In the blink of an eye, Nindom sprang at the burly man and put him down, with a thrust of a blade or his empty hand, Vladawen couldn’t tell which. Then the warrior strained to hoist the dazed Opal, who likely outweighed him by forty pounds, to her feet, while the lad on whom she’d toppled squirmed ineffectually beneath her.

Nindom couldn’t manage Opal, but Vladawen could, thanks to the preternatural strength his god had bestowed on him in the first days of the Divine War. He hurried forward to take her, and then the door flew open. The watch started to bustle through, nicely turned out with their brigandines, spears and broadswords. But then they would be, wouldn’t they? By all accounts, Sendrian liked anything even vaguely martial. He’d even spent a month in the thick of the war, bedeviling the Wexlander army with his battle magic.

For a moment, Vladawen wondered if he and his comrades might be able to bluff their way past the guards. Alas, no. The watch oriented on him and his allies immediately, while the other folk in the common room, wakeful now, scurried to clear a path between the officers and their quarry. Meanwhile, the elf slipped his hand inside his cloak.

“Stand right there!” boomed the watch captain, a sour-looking man whose sash proclaimed his rank. “They caught your friend—”

Vladawen swung his hand out of concealment and pulled the trigger of his miniature crossbow. The venomous dart flew over the captain’s shoulder to pierce the stubbly chin of the mage behind him, whom the elf reckoned likely represented a graver threat than any of the men-at-arms. The magician’s eyes rolled up in his head, and he collapsed.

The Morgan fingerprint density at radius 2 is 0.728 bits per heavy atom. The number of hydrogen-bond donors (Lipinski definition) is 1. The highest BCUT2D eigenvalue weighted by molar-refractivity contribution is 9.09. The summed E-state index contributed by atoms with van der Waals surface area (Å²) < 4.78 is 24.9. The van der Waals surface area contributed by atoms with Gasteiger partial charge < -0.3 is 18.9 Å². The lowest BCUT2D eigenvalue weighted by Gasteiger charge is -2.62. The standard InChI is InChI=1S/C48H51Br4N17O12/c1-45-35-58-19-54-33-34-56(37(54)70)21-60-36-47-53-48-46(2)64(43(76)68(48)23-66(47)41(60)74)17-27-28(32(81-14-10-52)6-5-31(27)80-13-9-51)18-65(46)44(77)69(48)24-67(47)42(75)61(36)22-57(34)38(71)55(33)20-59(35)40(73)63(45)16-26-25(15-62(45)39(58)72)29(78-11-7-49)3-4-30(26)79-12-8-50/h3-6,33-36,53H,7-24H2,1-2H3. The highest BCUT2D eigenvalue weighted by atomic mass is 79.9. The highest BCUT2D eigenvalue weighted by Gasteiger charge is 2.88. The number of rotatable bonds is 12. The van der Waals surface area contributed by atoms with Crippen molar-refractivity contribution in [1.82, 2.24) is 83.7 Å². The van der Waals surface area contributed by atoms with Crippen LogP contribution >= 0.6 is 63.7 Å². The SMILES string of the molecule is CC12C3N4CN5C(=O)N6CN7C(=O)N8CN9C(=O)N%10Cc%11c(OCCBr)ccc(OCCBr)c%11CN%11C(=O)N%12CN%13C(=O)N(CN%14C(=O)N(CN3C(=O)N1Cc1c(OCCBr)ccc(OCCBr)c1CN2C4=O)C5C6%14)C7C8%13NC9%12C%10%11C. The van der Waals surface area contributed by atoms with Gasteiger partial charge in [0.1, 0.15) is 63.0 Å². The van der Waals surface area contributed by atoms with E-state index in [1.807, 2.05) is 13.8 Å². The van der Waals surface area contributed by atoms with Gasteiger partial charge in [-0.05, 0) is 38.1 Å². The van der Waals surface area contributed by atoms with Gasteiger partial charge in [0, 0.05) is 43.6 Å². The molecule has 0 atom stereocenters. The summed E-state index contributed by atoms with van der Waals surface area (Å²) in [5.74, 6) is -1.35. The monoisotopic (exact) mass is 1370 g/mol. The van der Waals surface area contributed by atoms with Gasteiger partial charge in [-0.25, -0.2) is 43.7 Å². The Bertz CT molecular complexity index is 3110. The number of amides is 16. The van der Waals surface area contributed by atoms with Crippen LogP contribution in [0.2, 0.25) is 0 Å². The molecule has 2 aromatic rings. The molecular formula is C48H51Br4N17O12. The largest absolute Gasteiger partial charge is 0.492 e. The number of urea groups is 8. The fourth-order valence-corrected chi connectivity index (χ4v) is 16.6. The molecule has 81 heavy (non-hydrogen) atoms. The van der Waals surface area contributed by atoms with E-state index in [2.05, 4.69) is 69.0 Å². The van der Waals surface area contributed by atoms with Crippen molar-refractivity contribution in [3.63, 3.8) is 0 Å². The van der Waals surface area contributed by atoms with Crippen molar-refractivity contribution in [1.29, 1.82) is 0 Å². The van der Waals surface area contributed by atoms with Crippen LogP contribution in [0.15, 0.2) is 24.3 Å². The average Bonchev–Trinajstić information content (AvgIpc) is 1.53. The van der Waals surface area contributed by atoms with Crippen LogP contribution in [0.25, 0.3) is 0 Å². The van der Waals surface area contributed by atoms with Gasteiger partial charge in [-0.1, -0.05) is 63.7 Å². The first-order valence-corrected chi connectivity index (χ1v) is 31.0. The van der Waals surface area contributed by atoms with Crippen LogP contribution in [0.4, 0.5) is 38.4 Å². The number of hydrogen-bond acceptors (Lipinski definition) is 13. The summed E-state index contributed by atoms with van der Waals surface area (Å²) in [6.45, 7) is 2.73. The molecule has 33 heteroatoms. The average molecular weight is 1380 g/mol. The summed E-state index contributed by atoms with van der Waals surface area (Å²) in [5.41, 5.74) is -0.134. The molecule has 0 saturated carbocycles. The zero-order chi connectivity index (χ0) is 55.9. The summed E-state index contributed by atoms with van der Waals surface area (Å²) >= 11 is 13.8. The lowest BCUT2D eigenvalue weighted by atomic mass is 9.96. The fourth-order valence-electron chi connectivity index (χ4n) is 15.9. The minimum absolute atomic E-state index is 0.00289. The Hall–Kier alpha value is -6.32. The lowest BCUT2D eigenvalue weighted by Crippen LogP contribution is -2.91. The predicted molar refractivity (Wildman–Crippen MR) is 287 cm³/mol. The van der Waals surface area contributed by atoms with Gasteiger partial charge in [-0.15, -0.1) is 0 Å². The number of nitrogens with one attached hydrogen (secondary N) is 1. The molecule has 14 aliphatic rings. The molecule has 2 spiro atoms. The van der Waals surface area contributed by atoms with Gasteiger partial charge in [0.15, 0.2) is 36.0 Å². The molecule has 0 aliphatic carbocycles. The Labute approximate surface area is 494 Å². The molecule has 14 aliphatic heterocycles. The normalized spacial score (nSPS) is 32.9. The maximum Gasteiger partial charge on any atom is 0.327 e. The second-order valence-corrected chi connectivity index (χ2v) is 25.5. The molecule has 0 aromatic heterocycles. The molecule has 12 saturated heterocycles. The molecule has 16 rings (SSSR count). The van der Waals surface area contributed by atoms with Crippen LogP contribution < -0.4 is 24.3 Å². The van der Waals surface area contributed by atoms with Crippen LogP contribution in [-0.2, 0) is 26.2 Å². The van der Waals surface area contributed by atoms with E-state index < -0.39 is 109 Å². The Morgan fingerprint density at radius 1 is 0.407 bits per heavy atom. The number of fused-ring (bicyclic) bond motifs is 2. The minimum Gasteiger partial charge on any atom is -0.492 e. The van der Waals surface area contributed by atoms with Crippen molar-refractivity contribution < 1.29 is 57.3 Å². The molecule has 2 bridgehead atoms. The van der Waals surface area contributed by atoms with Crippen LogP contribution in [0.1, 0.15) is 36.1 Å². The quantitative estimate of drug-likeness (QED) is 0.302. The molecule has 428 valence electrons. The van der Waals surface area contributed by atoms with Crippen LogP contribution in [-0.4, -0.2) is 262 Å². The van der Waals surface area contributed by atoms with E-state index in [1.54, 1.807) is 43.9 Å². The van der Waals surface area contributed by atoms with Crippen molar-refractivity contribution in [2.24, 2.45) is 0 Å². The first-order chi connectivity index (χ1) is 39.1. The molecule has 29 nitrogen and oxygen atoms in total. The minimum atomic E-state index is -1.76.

Without a pause, Vladawen snatched the long braided whip from his belt, while Nindom scrambled up to stand beside him. The human carried a cutlass in either hand, the brutal cleaverlike weapons giving the lie to his gentlemanly attire.

The watchmen threw their spears, but the inside of a hostel was hardly the easiest place in which to do so. Nindom knocked one out of the air with his right-hand sword. Vladawen ducked another, then struck with the whip. The weapon lashed the captain’s legs, breaking them, Vladawen hoped. At least it sent the human reeling.

The priest just had time to exchange his whip for his rapier. Then the rest of the militiamen charged, and Vladawen and Nindom set themselves to meet them. The next few moments were a blur and a clangor of steel, as the two outlanders fought madly to keep any of the guards from circling around and stabbing them in the back.

Once upon a time, some master-at-arms had given Nindom fencing lessons, but likely only a few. His form was more or less correct, but his technique was rudimentary. He made up for it with quickness, daring, and the half-mad fury that Wexland’s enemies had come to inspire in his breast.

In contrast, Vladawen had studied with a maestro for many years. Probably it showed in his footwork and the lack of wasted motion in his blade work. But he knew a fight against multiple opponents rarely allowed for binds, second-intention attacks or other flashy maneuvers dear to a fencer’s heart. It might not even allow for a basic feint-deceive. So he attacked straight and hard, counting on strength more than subtlety to drive the thrusts home.

Periodically, it did. With the might his god had given him and a blade of sturdy elven steel, he could sometimes attack through a parry, or beat an opponent’s weapon out of his hand. That being the case, folk sometimes wondered why he hesitated to fight anyone or anything. They didn’t grasp that, his strength not withstanding, he could be cut, stabbed or bludgeoned as easily as anybody else.